New data from Kruze Consulting’s Salary data from more than 200 startups shows that CTOs have higher salaries on average than their CEO counterparts. Co-founders make the same thing on average, but where there is a difference, the balance tends to tip in favor of the technical co-founder.
The data show that the differences vary by stage and by industry. At Series A and beyond, the salary usually falls in favor of the CEO. It’s easy to imagine early-stage companies having to pay their tech leadership more because they have higher opportunity costs; especially in the Bay Srea, high-quality tech co-founders have a choice of high-paying, prestigious jobs across the industry, with compensation packages significantly higher than a startup.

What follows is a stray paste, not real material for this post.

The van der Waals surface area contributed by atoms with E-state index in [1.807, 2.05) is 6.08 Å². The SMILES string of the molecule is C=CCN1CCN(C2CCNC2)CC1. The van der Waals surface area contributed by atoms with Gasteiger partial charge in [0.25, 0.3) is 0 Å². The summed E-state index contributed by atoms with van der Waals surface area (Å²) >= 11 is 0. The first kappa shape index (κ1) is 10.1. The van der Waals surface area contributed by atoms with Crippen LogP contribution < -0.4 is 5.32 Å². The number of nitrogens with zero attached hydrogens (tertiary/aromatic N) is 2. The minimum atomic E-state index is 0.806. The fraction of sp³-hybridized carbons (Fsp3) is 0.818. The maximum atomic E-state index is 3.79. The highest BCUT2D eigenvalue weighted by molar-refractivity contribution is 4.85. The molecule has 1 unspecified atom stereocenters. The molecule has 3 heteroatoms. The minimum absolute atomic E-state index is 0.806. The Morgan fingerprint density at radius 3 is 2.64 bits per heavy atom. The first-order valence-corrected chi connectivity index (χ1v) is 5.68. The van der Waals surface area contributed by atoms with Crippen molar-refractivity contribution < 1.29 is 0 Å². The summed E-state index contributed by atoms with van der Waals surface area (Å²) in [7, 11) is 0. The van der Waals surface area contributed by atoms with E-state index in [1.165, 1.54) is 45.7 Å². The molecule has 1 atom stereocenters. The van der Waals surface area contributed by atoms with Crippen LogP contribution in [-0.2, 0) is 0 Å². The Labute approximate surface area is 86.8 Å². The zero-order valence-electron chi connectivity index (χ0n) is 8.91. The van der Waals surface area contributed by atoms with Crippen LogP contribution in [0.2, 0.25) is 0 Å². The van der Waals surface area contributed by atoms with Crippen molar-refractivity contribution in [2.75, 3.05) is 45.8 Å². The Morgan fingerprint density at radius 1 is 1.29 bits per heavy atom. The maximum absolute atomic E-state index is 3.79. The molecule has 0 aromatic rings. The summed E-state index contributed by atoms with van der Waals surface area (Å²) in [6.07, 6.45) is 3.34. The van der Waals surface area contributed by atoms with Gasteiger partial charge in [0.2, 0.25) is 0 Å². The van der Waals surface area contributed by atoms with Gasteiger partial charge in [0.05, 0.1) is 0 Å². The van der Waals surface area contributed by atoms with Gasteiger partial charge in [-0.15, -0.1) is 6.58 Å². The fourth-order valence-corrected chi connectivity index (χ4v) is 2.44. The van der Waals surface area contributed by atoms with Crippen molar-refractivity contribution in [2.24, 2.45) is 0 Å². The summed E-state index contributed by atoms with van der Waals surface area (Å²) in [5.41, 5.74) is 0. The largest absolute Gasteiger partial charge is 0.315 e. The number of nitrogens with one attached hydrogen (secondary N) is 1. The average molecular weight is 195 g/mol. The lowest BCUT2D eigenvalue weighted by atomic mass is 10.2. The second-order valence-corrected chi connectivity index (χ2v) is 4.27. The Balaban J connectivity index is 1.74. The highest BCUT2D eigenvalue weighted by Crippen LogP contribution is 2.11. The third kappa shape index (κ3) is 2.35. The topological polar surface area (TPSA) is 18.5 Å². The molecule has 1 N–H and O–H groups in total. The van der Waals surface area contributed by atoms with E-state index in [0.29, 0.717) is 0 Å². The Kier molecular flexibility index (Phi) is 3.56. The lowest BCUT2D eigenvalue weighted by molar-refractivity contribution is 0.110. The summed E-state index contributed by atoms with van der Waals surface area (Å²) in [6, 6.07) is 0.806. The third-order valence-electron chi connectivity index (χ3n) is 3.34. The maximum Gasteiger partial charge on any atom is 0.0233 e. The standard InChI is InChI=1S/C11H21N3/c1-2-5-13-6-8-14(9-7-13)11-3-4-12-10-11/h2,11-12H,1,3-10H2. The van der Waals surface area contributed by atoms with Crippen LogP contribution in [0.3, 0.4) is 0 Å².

When comparing industry to industry, healthcare and pure software/SaaS startups see the biggest differences. Again, that makes sense if opportunity cost is a factor; the vast majority of the skills needed to build a SaaS business are directly transferable to some of the highest paying developer and product roles at just about any company you can name.
The interesting outlier in the data is healthcare; it seems as if care-technical co-founders in particular are lucrative here and can therefore attract higher wages.
Sure, with a data set of 200 or so, it’s possible that there are some outliers in the data that skew things, but in terms of overall trends, these numbers are congruent with the broader compensation numbers we see across the ecosystem.
Kruze Consulting also has a CEO salary report it was published earlier this year, which can help you figure out what the market rate is for a CEO in the current financial environment, and a CTO salary report it published today.